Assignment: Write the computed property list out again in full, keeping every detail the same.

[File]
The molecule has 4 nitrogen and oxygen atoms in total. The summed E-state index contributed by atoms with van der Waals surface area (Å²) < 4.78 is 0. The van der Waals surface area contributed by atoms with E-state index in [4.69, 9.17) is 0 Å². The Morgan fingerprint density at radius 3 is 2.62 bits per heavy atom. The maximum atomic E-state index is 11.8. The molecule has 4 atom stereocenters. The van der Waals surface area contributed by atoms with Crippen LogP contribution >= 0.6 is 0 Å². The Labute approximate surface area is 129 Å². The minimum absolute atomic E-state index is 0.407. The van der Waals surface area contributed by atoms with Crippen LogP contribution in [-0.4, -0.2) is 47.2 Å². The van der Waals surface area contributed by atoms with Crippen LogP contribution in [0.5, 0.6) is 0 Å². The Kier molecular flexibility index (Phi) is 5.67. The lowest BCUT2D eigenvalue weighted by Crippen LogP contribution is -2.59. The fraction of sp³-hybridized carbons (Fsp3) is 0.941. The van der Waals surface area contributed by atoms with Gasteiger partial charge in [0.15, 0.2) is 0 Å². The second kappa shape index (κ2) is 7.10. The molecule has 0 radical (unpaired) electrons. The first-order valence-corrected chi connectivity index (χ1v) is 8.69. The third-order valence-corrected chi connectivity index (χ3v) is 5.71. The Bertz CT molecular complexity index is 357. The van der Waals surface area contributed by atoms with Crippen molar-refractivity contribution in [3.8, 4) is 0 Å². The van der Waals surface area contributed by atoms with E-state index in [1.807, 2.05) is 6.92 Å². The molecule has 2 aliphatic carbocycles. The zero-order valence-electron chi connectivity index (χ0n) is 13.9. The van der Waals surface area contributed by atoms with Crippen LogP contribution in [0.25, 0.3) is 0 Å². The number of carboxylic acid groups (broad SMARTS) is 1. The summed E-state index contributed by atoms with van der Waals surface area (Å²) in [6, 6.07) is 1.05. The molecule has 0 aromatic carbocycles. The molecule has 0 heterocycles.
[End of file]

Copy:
The molecule has 4 nitrogen and oxygen atoms in total. The summed E-state index contributed by atoms with van der Waals surface area (Å²) < 4.78 is 0. The van der Waals surface area contributed by atoms with E-state index in [4.69, 9.17) is 0 Å². The Morgan fingerprint density at radius 3 is 2.62 bits per heavy atom. The maximum atomic E-state index is 11.8. The molecule has 4 atom stereocenters. The van der Waals surface area contributed by atoms with Crippen LogP contribution >= 0.6 is 0 Å². The Labute approximate surface area is 129 Å². The minimum absolute atomic E-state index is 0.407. The van der Waals surface area contributed by atoms with Crippen LogP contribution in [-0.4, -0.2) is 47.2 Å². The van der Waals surface area contributed by atoms with Crippen LogP contribution in [0.5, 0.6) is 0 Å². The Kier molecular flexibility index (Phi) is 5.67. The lowest BCUT2D eigenvalue weighted by Crippen LogP contribution is -2.59. The fraction of sp³-hybridized carbons (Fsp3) is 0.941. The van der Waals surface area contributed by atoms with Gasteiger partial charge in [0.15, 0.2) is 0 Å². The second kappa shape index (κ2) is 7.10. The molecule has 0 radical (unpaired) electrons. The first-order valence-corrected chi connectivity index (χ1v) is 8.69. The third-order valence-corrected chi connectivity index (χ3v) is 5.71. The Bertz CT molecular complexity index is 357. The van der Waals surface area contributed by atoms with Crippen molar-refractivity contribution in [3.8, 4) is 0 Å². The van der Waals surface area contributed by atoms with E-state index in [1.807, 2.05) is 6.92 Å². The molecule has 2 aliphatic carbocycles. The zero-order valence-electron chi connectivity index (χ0n) is 13.9. The van der Waals surface area contributed by atoms with Crippen LogP contribution in [0.25, 0.3) is 0 Å². The number of carboxylic acid groups (broad SMARTS) is 1. The summed E-state index contributed by atoms with van der Waals surface area (Å²) in [6, 6.07) is 1.05. The molecule has 0 aromatic carbocycles. The molecule has 0 heterocycles.